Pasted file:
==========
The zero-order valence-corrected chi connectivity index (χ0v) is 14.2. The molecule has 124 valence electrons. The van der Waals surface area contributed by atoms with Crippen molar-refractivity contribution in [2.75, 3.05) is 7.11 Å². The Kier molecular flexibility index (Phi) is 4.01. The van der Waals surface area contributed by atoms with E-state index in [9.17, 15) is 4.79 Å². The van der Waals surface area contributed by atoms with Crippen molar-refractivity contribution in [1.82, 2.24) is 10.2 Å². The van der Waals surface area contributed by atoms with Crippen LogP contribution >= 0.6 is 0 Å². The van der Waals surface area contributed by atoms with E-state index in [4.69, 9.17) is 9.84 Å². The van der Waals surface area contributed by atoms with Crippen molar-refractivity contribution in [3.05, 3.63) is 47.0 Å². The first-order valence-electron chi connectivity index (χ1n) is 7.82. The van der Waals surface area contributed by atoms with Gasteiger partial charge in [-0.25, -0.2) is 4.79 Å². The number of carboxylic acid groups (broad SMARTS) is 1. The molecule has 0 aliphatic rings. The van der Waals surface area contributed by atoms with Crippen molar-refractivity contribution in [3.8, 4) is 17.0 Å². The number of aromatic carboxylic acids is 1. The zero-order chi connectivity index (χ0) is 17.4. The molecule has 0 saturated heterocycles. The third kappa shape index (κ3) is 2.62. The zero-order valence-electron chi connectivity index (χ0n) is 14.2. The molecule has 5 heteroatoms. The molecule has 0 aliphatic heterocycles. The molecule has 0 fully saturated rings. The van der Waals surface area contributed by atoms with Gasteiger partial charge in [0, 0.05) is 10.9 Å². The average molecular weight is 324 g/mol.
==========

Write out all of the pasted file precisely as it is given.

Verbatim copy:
The zero-order valence-corrected chi connectivity index (χ0v) is 14.2. The molecule has 124 valence electrons. The van der Waals surface area contributed by atoms with Crippen molar-refractivity contribution in [2.75, 3.05) is 7.11 Å². The Kier molecular flexibility index (Phi) is 4.01. The van der Waals surface area contributed by atoms with E-state index in [9.17, 15) is 4.79 Å². The van der Waals surface area contributed by atoms with Crippen molar-refractivity contribution in [1.82, 2.24) is 10.2 Å². The van der Waals surface area contributed by atoms with Crippen LogP contribution >= 0.6 is 0 Å². The van der Waals surface area contributed by atoms with E-state index in [4.69, 9.17) is 9.84 Å². The van der Waals surface area contributed by atoms with Crippen molar-refractivity contribution in [3.05, 3.63) is 47.0 Å². The first-order valence-electron chi connectivity index (χ1n) is 7.82. The van der Waals surface area contributed by atoms with Gasteiger partial charge in [-0.25, -0.2) is 4.79 Å². The number of carboxylic acid groups (broad SMARTS) is 1. The molecule has 0 aliphatic rings. The van der Waals surface area contributed by atoms with Crippen molar-refractivity contribution in [3.8, 4) is 17.0 Å². The number of aromatic carboxylic acids is 1. The zero-order chi connectivity index (χ0) is 17.4. The molecule has 0 saturated heterocycles. The third kappa shape index (κ3) is 2.62. The zero-order valence-electron chi connectivity index (χ0n) is 14.2. The molecule has 5 heteroatoms. The molecule has 0 aliphatic heterocycles. The molecule has 0 fully saturated rings. The van der Waals surface area contributed by atoms with Gasteiger partial charge in [0, 0.05) is 10.9 Å². The average molecular weight is 324 g/mol.